Master Of The House Of Darts
by Aliette De Bodard
There's something perverse about making your main character High Priest for the Dead. With one foot in the realm of
the dead and an uncanny familiarity with what lies beyond, Acatl has less reason to fear death than most. He also
has a marked indifference to some of the things that normally motivate people. He's wary of politics. Signs of status
are necessary evils that he tolerates but does not seek to gain. And he has no interest whatsoever in women.
Given this, it's hard to understand why he cares so much about Earthly affairs. He should be more detached. However
when a warrior collapses and dies at the victory ceremony for the new Revered Speaker, Tizoc-tzin, Acatl once
again assumes the role of the Mexica empire's paranormal investigator and prepares to put his life on the line to
defend his people. The warrior's death is only the start, of course. An unnatural plague sweeps in, and they don't
know how it's spreading. At the same time there's a weakening of the boundaries between worlds, and the dead
are able to harass the living. Acatl is looking out for a sorcerer who wishes ill on the Mexica empire, but the
list of suspects is long. Their country has conquered many others, so the people they've subdued are none too
happy. At the same time Tizoc-tzin is letting his paranoia get the better of him and arresting anyone who looks
the wrong way at him. Acatl and the High Priest of the Storm Lord are in disgrace, which makes it hard for them
to go about their investigations without arousing suspicion. And Teomitl, Master of the House of Darts and heir
apparent as well as Acatl's former pupil, seems to be planning something. But would Teomitl really be as bold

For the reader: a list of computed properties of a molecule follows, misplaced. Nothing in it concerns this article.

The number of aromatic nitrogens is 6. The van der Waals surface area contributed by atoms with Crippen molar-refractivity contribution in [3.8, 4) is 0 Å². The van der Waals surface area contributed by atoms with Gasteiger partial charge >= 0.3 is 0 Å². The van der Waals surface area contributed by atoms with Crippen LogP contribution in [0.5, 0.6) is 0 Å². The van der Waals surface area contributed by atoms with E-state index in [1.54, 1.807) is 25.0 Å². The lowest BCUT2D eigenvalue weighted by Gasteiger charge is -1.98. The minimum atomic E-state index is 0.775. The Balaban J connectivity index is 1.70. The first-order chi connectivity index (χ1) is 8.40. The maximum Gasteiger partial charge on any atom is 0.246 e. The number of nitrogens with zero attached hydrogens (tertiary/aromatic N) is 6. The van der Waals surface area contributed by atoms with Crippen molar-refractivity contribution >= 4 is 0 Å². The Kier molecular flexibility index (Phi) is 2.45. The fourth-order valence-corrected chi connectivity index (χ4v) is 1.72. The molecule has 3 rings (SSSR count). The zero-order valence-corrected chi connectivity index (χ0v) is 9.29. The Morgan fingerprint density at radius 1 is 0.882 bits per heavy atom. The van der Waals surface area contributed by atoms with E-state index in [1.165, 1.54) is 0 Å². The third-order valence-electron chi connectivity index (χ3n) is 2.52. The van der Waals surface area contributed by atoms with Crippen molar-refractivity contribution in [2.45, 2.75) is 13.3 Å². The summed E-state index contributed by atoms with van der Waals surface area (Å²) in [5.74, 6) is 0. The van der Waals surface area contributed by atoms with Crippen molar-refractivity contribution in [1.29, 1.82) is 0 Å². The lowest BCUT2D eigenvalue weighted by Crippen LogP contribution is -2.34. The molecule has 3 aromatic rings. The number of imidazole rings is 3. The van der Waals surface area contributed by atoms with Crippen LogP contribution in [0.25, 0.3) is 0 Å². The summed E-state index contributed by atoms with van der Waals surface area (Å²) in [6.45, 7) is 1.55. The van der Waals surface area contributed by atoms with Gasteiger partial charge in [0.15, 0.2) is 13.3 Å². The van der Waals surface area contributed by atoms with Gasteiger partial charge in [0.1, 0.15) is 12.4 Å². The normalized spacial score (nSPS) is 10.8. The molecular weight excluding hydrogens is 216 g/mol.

as to plot against his brother?
Like the previous books, the third in the Obsidian and Blood
series abounds with suspects and red
herrings. It's a twisty and colourful tale filled with strange gods who demand sacrifices and pain for the least
favour. I liked the way Acatl is beginning to question the way things are, and the first stirrings of doubt are
awakening in him. He's always had misgivings about his own suitability as High Priest, but in this novel his
eyes are opened to some of the deeper wrongs done in the name of the empire, and in the name of people's
unswerving loyalty to the gods. It will be interesting to see where this thread leads in later books.
History tells us that the Mexica empire didn't last very long, so there's a tension between the strange, enclosed
world of Aztec gods, magic and ritual, and the readers' knowledge that this very different European world is
waiting to disrupt their civilisation in the future.
This is the third book to feature characters scheming for political gain, Acatl protecting the magical boundaries,
escalating murders, difficult gods and blood-soaked devotions. It's still shocking when sacrifices take place and
Acatl and the other priests act as those these deaths are nothing out of the ordinary. However we've been here
before. I would have liked to have seen more movement along the lines of the big change that takes place in
the relationship between Teomitl and Acatl. This is a minor issue, however: there is character development,
even if it isn't as extensive as I would have liked, and the way the mysteries unfold is far from stale. As always
it's a terrific puzzle to work out who is responsible for this round of atrocities. Aliette De Bodard portrays a rich,
exotic world full of characters we grow to care about. I particularly like Acatl because he's perpetually unsure of
himself, in spite of the evidence that people like and respect him, but his angst is never bad enough to
degenerate into outright paranoia.
Characters offer their gods blood and sacrificial victims like they're giving out cocoa and biscuits. But although
this is sometimes gory it's far from enough to make them seem unsympathetic. After all, nobody's perfect.
Review © Ros Jackson